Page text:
As Bangladesh comes to grips with the State of Emergency that it is now under, I continue to be concerned about the coup that has taken place. Now there is talk in Bangladesh of this unelected government staying in power for six months or perhaps a year. In the mean time, they will fix the ills of the country – at least that is the promise.
Bangladeshis are heatedly debating the benefits or the need for democracy. There is a lively discussion taking place at Drishtipat about whether Bangladesh is better off under military rule. As most of you know, I fall into the pro-democracy camp.
The Economist weighs in today about the coup that no one seems to want to talk about:
WHEN Iajuddin Ahmed, Bangladesh’s president, declared an army-backed state of emergency on January 11th and cancelled the election due on January 22nd, neither he nor the foreign governments quietly cheering him on used the word “coup”. Yet that is what it looks like. The army, in the tradition of “guardian coups” from Fiji to Thailand, has stepped in with the usual list of apparently noble goals. The interim government it is backing will enable credible elections, clean up the country’s extremely politicised civil service, fight corruption, fix the country’s power crisis and keep food prices in check—and then return to the barracks.
The president stood down as head of the caretaker government that had been supposed to oversee the elections. He was replaced by Fakhruddin Ahmed, a former central-bank governor and World Bank official. The technocratic administration he heads has so far sent the right signals. A drive against corruption—in which Bangladesh regularly nears the top of world league tables—is under way. The national-security chief, the top civil servant in the power ministry and the attorney-general have all been ousted. A start has been made in separating the judiciary from the executive.
But restoring democracy remains a tall order. The political system has collapsed. The army insisted the president step in before the Bangladesh Nationalist Party (BNP), which headed a coalition government for the past five years, could rig the election and secure itself another term.
Although the state of emergency has supporters even among some liberal democrats, it is a high-stakes gamble. Authoritarian rule is unlikely to appeal for long, however fed up voters are with the two big parties and their mutually-loathing leaders. The main beneficiary from the failure of mainstream politics is an extremist Islamist fringe.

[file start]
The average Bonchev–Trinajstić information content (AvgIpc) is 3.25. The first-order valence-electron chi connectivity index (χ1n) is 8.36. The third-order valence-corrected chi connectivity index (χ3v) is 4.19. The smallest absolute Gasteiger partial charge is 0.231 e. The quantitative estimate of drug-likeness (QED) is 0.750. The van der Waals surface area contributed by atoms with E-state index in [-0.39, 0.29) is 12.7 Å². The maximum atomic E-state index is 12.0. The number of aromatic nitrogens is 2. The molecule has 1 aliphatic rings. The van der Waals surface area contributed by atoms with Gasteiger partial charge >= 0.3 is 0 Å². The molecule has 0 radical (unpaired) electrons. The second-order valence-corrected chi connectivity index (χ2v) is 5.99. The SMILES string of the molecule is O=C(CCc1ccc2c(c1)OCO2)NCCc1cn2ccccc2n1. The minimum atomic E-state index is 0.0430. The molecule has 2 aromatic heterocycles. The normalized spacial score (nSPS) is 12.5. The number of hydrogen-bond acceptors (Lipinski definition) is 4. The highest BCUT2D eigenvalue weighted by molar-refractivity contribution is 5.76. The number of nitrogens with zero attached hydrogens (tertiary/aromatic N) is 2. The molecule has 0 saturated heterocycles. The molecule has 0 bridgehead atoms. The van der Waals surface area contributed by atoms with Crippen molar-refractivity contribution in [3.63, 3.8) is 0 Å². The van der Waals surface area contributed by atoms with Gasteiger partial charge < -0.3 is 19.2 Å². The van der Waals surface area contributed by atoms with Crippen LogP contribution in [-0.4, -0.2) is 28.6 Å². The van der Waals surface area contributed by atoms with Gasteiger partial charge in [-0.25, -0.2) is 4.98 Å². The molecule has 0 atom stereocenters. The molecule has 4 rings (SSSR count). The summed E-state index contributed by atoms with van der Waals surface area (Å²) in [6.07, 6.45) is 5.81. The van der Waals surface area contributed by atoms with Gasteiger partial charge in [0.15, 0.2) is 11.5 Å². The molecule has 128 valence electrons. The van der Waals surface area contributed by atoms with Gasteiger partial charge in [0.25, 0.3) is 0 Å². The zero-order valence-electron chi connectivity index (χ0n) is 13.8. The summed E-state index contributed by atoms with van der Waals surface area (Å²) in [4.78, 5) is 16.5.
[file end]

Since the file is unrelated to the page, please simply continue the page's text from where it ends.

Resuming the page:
It remains to be seen whether democracy will return to Bangladesh any time soon. The Caretaker Government has already started to go well beyond its constitutional mandate. It currently has public support because the people are looking for solutions to the rampant corruption that has plagued the country. However, unelected governments have a logic of their own – and fairly quickly such governments’ perception of the public good becomes skewed.
Already a crackdown on "criminals and other disruptive elements" has started:
Bangladesh police used emergency powers to arrest nearly 2,000 people, as the president on Thursday swore in the final members of the council that will organize elections he delayed to quell violent protests.
Police announced they arrested some 1,968 people in raids across the country since Wednesday — part of a nationwide crackdown that officials say is targeting criminals and other disruptive elements that could affect the elections.
Security forces have detained more than 6,000 people since the state of emergency was declared on Jan. 11, according to a police statement.
I wonder how long before the definition of "disruptive elements" is broadened. Forgive me if I am wary of crackdowns by the military – I still recall the Pakistani army’s crackdown on "miscreants" on March 25, 1971.
History will teach us nothing.